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7 steps to engage employees more effectively

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Employee engagement is no longer just discussed by the HR fraternity in closed conference rooms, but has evolved to become a core business concern. The direct effect of employee engagement on business can be seen in all areas that affect business deeply, like:

In a new whitepaper, Qustn’s Bhaswati Bhattacharyya has compiled seven drivers that directly relate to better employee engagement.

1. Focus on strategy

Per a study by Dale Carnegie, only about 25% of business leaders have an employee engagement strategy, which is cause of worry.

ALSO READ: Case study: SATS’ recipe for doubling employee engagement scores

Organisations that have adopted employee engagement strategies once do not necessarily spend their time trying to raise engagement levels across the board or to identify the low score zones to improve them. This leads to a drastic fall in the engagement level over the years. Hence, strategy needs to be set out and followed right from the beginning.

2. Understanding the disengaged millennial workforce

More than half (49.5%) of employees are “not engaged” and 16.5% are “actively disengaged”. While disengaged employees sleepwalk through the day, actively disengaged employees are more likely to spread negativity at workplace.

ALSO READ: Employees’ top engagement killers

Apart from this, Millennials also need to be understood, as they form a large part of the workforce, and are only going to increase with time. Dissatisfaction with workplace atmosphere often leads employees to quit their job.

3. Focus on leadership

Close to four in five (71%) of Millennials expecting to leave their employer in the next two years are unhappy with how their leadership skills are being developed, in Deloitte’s survey.

The Global Human Capital Trends Report, 2016 collected responses from more than 7,000 HR and business leaders from 130 countries to find culture and engagement were the top challenges faced by HR leaders globally. Although 85% of organisations rank engagement as a top priority, but only 12% of executives believe their organisations are “very ready” to deal with engagement issues.

ALSO READ: Who should be in charge of employee engagement?

This paradox arises from an array of issues like: measuring engagement levels once in a year; same engagement strategy for everyone; and creating group-level data on engagement.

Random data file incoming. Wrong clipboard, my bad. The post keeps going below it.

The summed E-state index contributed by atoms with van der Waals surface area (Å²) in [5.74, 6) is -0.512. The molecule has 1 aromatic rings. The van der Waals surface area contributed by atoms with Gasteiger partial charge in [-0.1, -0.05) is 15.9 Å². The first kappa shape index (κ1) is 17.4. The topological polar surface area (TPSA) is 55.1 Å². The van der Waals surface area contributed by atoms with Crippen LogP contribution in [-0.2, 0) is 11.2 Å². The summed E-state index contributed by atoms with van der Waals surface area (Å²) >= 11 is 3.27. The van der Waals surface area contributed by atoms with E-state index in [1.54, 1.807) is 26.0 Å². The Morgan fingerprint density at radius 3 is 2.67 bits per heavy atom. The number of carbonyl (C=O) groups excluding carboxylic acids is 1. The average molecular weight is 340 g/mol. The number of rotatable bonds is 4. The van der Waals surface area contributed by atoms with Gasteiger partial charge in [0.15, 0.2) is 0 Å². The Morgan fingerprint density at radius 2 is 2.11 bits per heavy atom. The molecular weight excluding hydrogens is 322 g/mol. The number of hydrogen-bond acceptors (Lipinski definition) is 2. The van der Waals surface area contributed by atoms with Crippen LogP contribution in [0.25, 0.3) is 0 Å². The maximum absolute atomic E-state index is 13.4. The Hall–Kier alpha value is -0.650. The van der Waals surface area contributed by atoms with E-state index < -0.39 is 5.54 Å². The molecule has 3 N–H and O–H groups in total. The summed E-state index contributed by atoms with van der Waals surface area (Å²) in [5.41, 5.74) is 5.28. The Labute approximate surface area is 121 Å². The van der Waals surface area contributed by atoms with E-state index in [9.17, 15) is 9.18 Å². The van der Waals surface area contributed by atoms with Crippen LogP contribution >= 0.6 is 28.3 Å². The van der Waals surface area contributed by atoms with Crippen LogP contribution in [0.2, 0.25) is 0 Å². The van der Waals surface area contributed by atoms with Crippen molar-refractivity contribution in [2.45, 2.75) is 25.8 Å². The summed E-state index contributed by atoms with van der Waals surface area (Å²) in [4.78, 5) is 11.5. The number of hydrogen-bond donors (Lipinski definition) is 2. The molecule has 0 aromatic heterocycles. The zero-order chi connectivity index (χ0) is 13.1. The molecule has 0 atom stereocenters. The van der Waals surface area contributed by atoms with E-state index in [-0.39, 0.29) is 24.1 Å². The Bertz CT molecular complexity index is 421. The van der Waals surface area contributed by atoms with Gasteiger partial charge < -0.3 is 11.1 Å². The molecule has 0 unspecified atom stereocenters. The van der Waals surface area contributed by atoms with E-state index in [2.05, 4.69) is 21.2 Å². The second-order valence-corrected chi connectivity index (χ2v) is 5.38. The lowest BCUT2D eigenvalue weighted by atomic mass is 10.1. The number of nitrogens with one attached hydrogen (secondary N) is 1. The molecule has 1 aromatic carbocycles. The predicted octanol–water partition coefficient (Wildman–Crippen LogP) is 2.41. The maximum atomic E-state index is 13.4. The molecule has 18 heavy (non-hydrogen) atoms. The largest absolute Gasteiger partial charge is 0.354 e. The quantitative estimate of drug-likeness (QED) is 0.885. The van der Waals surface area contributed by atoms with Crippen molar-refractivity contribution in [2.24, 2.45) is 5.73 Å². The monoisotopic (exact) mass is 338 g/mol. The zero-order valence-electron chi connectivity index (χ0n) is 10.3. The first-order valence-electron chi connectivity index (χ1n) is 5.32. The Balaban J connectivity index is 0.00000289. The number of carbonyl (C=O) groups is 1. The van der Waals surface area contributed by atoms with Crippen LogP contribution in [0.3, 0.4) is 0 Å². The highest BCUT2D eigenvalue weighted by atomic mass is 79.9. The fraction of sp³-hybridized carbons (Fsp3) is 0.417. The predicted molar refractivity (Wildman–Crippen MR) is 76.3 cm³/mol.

4. Paying importance to company culture

In the Global Human Capital Trends Report, 82% of survey respondents believe that culture is a potential competitive advantage. But, only 12% of companies believe that they are driving the right culture.

ALSO READ: Employee engagement is no longer HR’s top concern

While on one hand leaders do cite culture as a major concern, why aren’t they able to drive it right? The following reasons were highlighted in this report: lack of understanding and models for culture; lack of faith in the organisational values; and lack of updates.

5. Making learning and development a priority

Learning opportunities were among the largest driver of employee engagement and strong workplace culture – in fact, 84% of executives rate learning as important or very important.

6. Holding managers accountable

Disengaged managers are more likely to have disengaged employees, whereas, Teams led by managers who focus on their weaknesses are 26% less likely to be engaged, found Gallup.

ALSO READ: ANZ’s secret to increasing its overall employee engagement score to 80%

Organisations need to invest in their leaders and managers and make them accountable for ensuring engagement by: creating a culture of learning, setting clear expectations and goals, giving direct and regular feedback, encouraging innovation, and keeping track of employees’ daily progress and needs.

7. Giving importance to feedback

Feedback collection to crucial to find out what areas would most benefit from development and what requires an urgent plan-of-action – in Gallup’s survey, 27% of workers strongly agree that the feedback they currently receive helps them do their work better.

Photo / 123RF

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